By Jean F. Andrews
In his book, Literacy, Culture, and Development : Becoming Literate in Morocco, Professor Daniel Wagner (1993) describes the complex language learning contact situation of hearing boys and girls in Morocco. Deaf children are no different. They too are born into a complex language contact situation where their hearing families speak one of several Moroccan Arabic and Berber spoken languages. Then when they go to school they learn Moroccan Sign Language (MSL), Modern Standard Arabic, and French. So, they learn several languages as well as 2 scripts–Arabic alphabet and the Roman alphabet.
While literacy is a priority, a first step is to get these children into classrooms as about 85 percent of deaf children in Morocco do not go to school, according to research by Dr. Corinne Vinopol at IDRT (Institute for Research and Development). They are a private company that is developing bilingual software in MSL and Arabic for teachers, in collaboration with international organizations and agencies within the Moroccan government. Deaf adults from Morocco and the US are also included as collaborators. One important outcome of Dr. Vinopol’s project is to assist education officials in identifying these deaf children through child counts to get them services.
In learning about Moroccan deaf children’s language learning experiences, we can see that professionals in the United States often oversimplify American Deaf children’s language learning abilities into two separate boxes – sign language and/or spoken language. In reality, American deaf children too, are born into a complex language contact situation as they come from homes where dialects such as Tex-Mex, Black English, Southern dialect, New England dialect or the likes are used or they are born into immigrant families who speak other languages as well. They will often combine and blend their sign languages and spoken languages depending on who they are talking to.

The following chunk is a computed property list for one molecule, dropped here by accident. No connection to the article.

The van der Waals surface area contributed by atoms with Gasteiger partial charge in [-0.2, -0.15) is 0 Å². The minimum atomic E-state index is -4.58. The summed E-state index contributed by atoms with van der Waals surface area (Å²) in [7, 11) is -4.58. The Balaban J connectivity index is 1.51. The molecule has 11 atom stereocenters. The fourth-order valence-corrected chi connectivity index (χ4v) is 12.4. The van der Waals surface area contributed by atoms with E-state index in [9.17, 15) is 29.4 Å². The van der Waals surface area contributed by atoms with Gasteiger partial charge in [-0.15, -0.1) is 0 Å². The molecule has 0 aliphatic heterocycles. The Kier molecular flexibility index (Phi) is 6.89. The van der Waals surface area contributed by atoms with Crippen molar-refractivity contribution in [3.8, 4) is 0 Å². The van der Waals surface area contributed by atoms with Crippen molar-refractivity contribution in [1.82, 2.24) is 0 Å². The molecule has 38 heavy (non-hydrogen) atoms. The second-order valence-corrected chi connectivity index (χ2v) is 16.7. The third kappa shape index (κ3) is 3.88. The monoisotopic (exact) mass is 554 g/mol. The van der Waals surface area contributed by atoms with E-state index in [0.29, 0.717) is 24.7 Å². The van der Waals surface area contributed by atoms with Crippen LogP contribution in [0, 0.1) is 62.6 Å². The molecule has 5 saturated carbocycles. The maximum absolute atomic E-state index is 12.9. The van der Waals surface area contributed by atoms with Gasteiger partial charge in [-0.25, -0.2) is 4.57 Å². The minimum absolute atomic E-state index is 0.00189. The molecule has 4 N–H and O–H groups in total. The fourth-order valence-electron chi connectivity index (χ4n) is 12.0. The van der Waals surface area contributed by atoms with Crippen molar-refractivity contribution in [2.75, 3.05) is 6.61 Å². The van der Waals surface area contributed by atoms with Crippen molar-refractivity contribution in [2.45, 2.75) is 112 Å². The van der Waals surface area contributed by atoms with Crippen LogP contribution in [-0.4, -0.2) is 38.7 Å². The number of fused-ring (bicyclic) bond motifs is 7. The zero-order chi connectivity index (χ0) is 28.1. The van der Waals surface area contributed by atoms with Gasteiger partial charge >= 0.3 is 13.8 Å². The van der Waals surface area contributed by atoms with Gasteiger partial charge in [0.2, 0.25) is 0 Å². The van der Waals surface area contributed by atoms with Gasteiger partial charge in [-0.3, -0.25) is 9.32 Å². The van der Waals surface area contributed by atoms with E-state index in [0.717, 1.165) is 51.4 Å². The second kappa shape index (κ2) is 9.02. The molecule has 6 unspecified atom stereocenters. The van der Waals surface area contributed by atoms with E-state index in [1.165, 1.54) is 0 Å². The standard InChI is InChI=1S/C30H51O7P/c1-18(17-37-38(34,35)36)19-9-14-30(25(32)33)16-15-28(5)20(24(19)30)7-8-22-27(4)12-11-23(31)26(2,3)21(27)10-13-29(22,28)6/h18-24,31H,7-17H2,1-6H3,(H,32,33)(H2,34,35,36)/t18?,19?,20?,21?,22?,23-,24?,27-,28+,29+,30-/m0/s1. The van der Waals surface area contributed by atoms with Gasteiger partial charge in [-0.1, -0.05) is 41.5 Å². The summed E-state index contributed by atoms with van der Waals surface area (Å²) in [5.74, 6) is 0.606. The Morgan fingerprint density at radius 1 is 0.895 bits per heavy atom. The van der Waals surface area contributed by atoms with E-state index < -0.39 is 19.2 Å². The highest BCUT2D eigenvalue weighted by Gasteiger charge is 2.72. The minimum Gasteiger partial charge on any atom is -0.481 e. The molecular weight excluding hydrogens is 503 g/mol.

Clearly, we underestimate the ability of the deaf brain – no matter what language is spoken at home – to become multilingual, bimodal and biscriptal. In a study with adult Deaf multilinguals from China and Singapore, we found just that. Adult Deaf individuals such as Hong and Jay learned multiple languages–both spoken and signed as well as two scripts–Chinese and English– when they were provided exposure to the languages and scripts and opportunities to use them. With early and appropriate education, Moroccan – and American – Deaf children can also learn multiple languages and scripts.
Wagner, D. (1993). Literacy, Culture, and Development : Becoming Literate in Morocco, New York:
Cambridge University Press.
Jean F. Andrews is a Distinguished Professor emeritus of Deaf Studies and Deaf Education at Lamar University.